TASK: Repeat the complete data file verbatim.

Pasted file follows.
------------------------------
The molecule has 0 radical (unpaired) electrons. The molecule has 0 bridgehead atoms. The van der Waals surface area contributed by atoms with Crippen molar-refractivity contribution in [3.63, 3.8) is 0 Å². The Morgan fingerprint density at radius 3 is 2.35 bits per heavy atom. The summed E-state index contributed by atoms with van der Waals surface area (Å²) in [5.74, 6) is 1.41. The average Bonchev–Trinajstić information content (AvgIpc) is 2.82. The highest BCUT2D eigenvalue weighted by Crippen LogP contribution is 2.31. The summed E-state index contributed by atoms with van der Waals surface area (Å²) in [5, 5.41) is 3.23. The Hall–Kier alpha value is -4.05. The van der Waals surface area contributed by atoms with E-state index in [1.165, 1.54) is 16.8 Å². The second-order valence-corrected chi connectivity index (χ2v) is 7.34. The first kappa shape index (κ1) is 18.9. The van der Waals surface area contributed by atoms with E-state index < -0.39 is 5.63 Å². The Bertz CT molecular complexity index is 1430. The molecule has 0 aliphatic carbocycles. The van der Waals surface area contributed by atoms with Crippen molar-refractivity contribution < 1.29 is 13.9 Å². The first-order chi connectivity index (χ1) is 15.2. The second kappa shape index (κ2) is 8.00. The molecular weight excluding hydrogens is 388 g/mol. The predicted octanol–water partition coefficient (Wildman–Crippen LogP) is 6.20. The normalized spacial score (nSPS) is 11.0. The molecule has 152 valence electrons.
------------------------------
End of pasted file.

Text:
The molecule has 0 radical (unpaired) electrons. The molecule has 0 bridgehead atoms. The van der Waals surface area contributed by atoms with Crippen molar-refractivity contribution in [3.63, 3.8) is 0 Å². The Morgan fingerprint density at radius 3 is 2.35 bits per heavy atom. The summed E-state index contributed by atoms with van der Waals surface area (Å²) in [5.74, 6) is 1.41. The average Bonchev–Trinajstić information content (AvgIpc) is 2.82. The highest BCUT2D eigenvalue weighted by Crippen LogP contribution is 2.31. The summed E-state index contributed by atoms with van der Waals surface area (Å²) in [5, 5.41) is 3.23. The Hall–Kier alpha value is -4.05. The van der Waals surface area contributed by atoms with E-state index in [1.165, 1.54) is 16.8 Å². The second-order valence-corrected chi connectivity index (χ2v) is 7.34. The first kappa shape index (κ1) is 18.9. The van der Waals surface area contributed by atoms with E-state index < -0.39 is 5.63 Å². The Bertz CT molecular complexity index is 1430. The molecule has 0 aliphatic carbocycles. The van der Waals surface area contributed by atoms with Crippen molar-refractivity contribution < 1.29 is 13.9 Å². The first-order chi connectivity index (χ1) is 15.2. The second kappa shape index (κ2) is 8.00. The molecular weight excluding hydrogens is 388 g/mol. The predicted octanol–water partition coefficient (Wildman–Crippen LogP) is 6.20. The normalized spacial score (nSPS) is 11.0. The molecule has 152 valence electrons.